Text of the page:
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Boxed in: Blackberry's new square phone can't out run its reputation

Anyone who pays attention to the trials and tribulations of Blackberry, more specifically its rapid decline from popularity, pays close attention to this phone and what its next move might be, if any at all is made.
Blackberry, in perhaps its final attempt at relevancy and reinvention of its brand, has released its latest phone, the "Passport." The phone itself is insanely unique with a square design that looks like a graham cracker slab more than a phone. Think of the idea of carrying around a phone that is shaped like a napkin or piece of toast.
But as much as Blackberry deserves some credit for not completely throwing in the towel when it comes to making yet another phone, the reputation of the much maligned smart phone could be too much stigma and downside to overlook.
Blackberry once dominated the smart phone scope before the iPhone hit the market. Blackberry once was the chosen phone for business professionals who seemingly couldn't live without that clicking noise every time they used that famous keyboard.
But iPhone developed the touch screen, and the rest (including Blackberry) were history.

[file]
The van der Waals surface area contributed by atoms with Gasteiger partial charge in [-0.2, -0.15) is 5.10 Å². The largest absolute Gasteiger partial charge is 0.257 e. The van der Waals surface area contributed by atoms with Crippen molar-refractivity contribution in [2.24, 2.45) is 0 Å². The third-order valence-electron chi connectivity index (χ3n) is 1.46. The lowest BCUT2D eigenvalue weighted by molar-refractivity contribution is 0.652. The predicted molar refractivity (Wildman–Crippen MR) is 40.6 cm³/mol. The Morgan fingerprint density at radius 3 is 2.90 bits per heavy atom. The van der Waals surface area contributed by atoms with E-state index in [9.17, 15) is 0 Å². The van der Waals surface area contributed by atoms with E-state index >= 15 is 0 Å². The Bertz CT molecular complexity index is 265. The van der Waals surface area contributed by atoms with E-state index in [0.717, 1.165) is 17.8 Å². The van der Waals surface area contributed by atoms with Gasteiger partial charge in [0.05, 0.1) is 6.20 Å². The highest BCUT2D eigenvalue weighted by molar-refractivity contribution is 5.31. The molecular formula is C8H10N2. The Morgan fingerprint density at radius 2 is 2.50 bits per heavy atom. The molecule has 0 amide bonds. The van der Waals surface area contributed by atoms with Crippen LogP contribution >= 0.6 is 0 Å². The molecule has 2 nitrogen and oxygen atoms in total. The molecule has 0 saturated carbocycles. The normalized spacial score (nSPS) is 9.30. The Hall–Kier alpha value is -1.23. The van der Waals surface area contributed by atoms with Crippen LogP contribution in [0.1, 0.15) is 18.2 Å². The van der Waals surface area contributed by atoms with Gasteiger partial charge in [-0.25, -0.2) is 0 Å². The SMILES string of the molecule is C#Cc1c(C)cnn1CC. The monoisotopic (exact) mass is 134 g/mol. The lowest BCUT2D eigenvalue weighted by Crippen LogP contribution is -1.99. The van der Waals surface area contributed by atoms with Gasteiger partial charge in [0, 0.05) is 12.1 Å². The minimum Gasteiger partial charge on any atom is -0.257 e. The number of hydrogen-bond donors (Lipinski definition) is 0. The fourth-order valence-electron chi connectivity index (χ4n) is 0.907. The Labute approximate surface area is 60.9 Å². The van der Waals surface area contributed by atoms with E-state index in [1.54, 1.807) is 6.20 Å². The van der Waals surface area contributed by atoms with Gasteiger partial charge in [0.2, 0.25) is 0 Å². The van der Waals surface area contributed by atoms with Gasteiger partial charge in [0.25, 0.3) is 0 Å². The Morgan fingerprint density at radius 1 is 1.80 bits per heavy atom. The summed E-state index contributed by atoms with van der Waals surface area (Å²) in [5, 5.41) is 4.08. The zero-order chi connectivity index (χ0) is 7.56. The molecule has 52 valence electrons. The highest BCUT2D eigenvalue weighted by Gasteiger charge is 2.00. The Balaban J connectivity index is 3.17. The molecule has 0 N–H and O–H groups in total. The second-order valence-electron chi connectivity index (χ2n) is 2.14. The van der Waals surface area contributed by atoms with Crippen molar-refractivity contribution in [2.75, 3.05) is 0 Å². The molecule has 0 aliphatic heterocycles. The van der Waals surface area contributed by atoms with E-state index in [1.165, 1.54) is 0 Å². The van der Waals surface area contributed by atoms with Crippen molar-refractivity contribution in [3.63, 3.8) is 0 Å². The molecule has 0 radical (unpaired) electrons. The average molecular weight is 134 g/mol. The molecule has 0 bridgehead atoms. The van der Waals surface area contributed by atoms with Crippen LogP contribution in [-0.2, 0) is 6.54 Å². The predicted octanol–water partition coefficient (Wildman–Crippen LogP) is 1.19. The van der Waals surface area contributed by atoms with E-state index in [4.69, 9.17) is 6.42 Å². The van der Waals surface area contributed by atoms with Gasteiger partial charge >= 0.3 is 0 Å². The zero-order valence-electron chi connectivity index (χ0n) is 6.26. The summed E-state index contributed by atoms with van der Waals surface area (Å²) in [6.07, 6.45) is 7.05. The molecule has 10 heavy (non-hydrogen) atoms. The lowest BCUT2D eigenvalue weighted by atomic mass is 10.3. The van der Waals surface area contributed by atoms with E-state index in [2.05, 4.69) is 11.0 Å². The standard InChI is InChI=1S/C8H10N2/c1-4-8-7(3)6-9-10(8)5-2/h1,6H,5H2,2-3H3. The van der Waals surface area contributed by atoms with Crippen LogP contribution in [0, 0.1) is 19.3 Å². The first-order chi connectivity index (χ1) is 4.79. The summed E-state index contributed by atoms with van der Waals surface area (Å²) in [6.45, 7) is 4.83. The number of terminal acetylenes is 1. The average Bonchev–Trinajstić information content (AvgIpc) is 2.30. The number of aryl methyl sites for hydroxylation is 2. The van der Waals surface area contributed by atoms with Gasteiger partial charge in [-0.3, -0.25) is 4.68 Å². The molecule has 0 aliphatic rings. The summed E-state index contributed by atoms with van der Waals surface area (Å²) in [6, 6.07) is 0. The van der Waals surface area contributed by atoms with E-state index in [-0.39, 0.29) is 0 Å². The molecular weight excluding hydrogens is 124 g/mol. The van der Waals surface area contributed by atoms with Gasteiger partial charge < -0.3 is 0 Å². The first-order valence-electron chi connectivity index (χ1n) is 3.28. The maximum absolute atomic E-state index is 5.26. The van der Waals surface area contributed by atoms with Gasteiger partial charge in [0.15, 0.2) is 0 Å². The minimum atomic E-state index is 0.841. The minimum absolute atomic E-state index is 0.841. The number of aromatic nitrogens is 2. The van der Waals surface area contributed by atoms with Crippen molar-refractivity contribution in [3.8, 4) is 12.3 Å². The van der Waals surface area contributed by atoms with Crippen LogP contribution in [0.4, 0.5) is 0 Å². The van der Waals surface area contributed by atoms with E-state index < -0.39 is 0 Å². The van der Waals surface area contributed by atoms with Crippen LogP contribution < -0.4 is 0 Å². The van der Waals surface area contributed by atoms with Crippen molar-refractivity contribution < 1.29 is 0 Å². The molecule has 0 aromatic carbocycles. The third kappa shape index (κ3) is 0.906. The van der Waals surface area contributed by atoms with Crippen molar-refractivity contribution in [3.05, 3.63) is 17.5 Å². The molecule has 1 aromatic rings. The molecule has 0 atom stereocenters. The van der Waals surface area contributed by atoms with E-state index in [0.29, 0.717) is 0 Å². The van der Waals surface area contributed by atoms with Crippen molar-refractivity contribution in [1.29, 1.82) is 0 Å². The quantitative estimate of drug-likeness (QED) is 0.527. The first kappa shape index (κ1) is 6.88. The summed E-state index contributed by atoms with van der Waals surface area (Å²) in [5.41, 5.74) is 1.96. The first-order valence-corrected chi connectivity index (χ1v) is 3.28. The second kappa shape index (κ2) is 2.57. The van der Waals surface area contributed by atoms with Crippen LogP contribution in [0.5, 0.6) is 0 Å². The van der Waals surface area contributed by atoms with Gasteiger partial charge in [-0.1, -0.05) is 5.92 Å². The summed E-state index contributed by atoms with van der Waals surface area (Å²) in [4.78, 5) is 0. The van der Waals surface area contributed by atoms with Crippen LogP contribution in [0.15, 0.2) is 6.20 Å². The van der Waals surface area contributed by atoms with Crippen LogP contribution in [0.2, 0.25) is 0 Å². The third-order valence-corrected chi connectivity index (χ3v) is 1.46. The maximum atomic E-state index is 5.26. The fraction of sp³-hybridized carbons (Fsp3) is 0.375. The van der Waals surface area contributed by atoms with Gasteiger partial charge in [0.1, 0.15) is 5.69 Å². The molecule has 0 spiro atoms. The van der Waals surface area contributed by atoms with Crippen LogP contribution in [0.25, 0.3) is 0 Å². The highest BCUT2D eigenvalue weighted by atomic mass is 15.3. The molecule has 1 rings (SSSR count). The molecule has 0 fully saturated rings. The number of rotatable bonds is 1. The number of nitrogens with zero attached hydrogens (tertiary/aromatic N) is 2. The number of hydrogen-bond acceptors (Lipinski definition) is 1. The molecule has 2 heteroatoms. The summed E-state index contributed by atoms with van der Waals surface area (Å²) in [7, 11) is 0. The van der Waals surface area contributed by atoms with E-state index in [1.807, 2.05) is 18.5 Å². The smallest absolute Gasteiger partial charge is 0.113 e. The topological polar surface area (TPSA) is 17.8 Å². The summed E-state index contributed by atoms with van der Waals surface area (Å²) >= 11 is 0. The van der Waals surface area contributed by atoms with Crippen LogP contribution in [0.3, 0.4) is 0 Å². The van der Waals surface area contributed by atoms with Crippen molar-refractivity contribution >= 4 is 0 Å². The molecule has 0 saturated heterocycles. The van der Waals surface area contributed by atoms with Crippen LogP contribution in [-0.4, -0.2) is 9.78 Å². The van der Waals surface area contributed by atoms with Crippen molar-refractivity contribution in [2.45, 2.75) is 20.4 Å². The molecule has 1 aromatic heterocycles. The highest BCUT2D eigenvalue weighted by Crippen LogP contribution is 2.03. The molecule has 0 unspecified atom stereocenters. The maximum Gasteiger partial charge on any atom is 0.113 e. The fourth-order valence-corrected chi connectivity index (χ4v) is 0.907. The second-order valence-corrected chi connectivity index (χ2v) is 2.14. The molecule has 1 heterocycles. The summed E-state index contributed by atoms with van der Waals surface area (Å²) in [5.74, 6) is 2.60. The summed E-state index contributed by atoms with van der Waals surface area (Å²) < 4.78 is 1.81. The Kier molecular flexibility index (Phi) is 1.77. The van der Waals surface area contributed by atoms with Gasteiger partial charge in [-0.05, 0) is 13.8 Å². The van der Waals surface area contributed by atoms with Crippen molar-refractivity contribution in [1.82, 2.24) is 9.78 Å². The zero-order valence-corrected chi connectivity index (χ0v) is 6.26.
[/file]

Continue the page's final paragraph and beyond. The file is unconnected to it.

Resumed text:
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Well, almost, anyway.
Blackberry is giving it one more try with the "Passport," and the design and features actually make it what you would consider serviceable but still not sensational enough to make a dent in an already crowded marketplace of smart phones.
One glaring aspect of the phone that doesn't work is the shape itself. It's odd, hard to hold and what seems to be a poor attempt at being a "phablet," a hybrid of phone and tablet in one. The phone also is missing a few apps that consumers love to use, namely Instagram.
The Blackberry isn't all bad. The keyboard works well, and the phone still has a soft spot for hard working individuals with several features that center on that particular group. The phone is fairly high priced considering Blackberry is trying to climb back into contention as far as smart phones are concerned.
Features, design and functionality aside, Blackberry still needs to do plenty of damage control and public relations work to fix its image with customers that have been sorely disappointed with their latest efforts. The "Passport" doesn't seem like the salvation the company was looking for but they're hoping its a push in the right direction.
The only problem is this could be the final push for the fledgling phone brand.

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